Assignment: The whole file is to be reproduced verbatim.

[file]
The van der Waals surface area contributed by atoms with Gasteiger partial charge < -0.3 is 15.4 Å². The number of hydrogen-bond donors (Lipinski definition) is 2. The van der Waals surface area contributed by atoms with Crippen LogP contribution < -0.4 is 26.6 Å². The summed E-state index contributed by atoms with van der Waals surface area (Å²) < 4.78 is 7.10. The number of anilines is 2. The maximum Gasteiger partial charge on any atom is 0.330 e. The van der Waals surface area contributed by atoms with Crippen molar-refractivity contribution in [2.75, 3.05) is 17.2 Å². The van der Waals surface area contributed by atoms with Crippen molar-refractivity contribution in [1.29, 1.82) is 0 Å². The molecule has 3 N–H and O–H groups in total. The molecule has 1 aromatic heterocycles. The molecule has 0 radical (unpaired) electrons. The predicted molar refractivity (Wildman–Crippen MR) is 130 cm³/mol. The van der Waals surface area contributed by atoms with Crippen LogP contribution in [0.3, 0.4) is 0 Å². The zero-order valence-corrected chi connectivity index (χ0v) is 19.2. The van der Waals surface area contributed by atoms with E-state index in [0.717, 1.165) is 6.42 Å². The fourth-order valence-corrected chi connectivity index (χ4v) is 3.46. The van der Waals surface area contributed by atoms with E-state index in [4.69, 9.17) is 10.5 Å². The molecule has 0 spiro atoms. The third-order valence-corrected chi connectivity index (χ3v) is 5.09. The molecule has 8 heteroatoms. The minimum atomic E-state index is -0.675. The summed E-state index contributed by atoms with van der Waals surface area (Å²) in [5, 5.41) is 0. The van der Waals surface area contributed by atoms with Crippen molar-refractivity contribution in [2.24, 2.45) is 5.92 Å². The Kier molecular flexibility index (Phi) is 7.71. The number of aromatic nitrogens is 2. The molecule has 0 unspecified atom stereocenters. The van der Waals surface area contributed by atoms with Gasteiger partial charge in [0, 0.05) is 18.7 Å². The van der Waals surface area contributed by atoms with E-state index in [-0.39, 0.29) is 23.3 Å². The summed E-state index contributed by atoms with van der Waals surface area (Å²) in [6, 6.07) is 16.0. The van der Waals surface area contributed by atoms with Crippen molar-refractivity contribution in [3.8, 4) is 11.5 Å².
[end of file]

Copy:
The van der Waals surface area contributed by atoms with Gasteiger partial charge < -0.3 is 15.4 Å². The number of hydrogen-bond donors (Lipinski definition) is 2. The van der Waals surface area contributed by atoms with Crippen LogP contribution < -0.4 is 26.6 Å². The summed E-state index contributed by atoms with van der Waals surface area (Å²) < 4.78 is 7.10. The number of anilines is 2. The maximum Gasteiger partial charge on any atom is 0.330 e. The van der Waals surface area contributed by atoms with Crippen molar-refractivity contribution in [2.75, 3.05) is 17.2 Å². The van der Waals surface area contributed by atoms with Crippen molar-refractivity contribution in [1.29, 1.82) is 0 Å². The molecule has 3 N–H and O–H groups in total. The molecule has 1 aromatic heterocycles. The molecule has 0 radical (unpaired) electrons. The predicted molar refractivity (Wildman–Crippen MR) is 130 cm³/mol. The van der Waals surface area contributed by atoms with Crippen LogP contribution in [0.3, 0.4) is 0 Å². The zero-order valence-corrected chi connectivity index (χ0v) is 19.2. The van der Waals surface area contributed by atoms with E-state index in [0.717, 1.165) is 6.42 Å². The fourth-order valence-corrected chi connectivity index (χ4v) is 3.46. The van der Waals surface area contributed by atoms with E-state index in [4.69, 9.17) is 10.5 Å². The molecule has 0 spiro atoms. The third-order valence-corrected chi connectivity index (χ3v) is 5.09. The molecule has 8 heteroatoms. The minimum atomic E-state index is -0.675. The summed E-state index contributed by atoms with van der Waals surface area (Å²) in [5, 5.41) is 0. The van der Waals surface area contributed by atoms with Crippen molar-refractivity contribution in [2.24, 2.45) is 5.92 Å². The Kier molecular flexibility index (Phi) is 7.71. The number of aromatic nitrogens is 2. The molecule has 0 unspecified atom stereocenters. The van der Waals surface area contributed by atoms with Gasteiger partial charge in [0, 0.05) is 18.7 Å². The van der Waals surface area contributed by atoms with E-state index in [-0.39, 0.29) is 23.3 Å². The summed E-state index contributed by atoms with van der Waals surface area (Å²) in [6, 6.07) is 16.0. The van der Waals surface area contributed by atoms with Crippen molar-refractivity contribution in [3.8, 4) is 11.5 Å².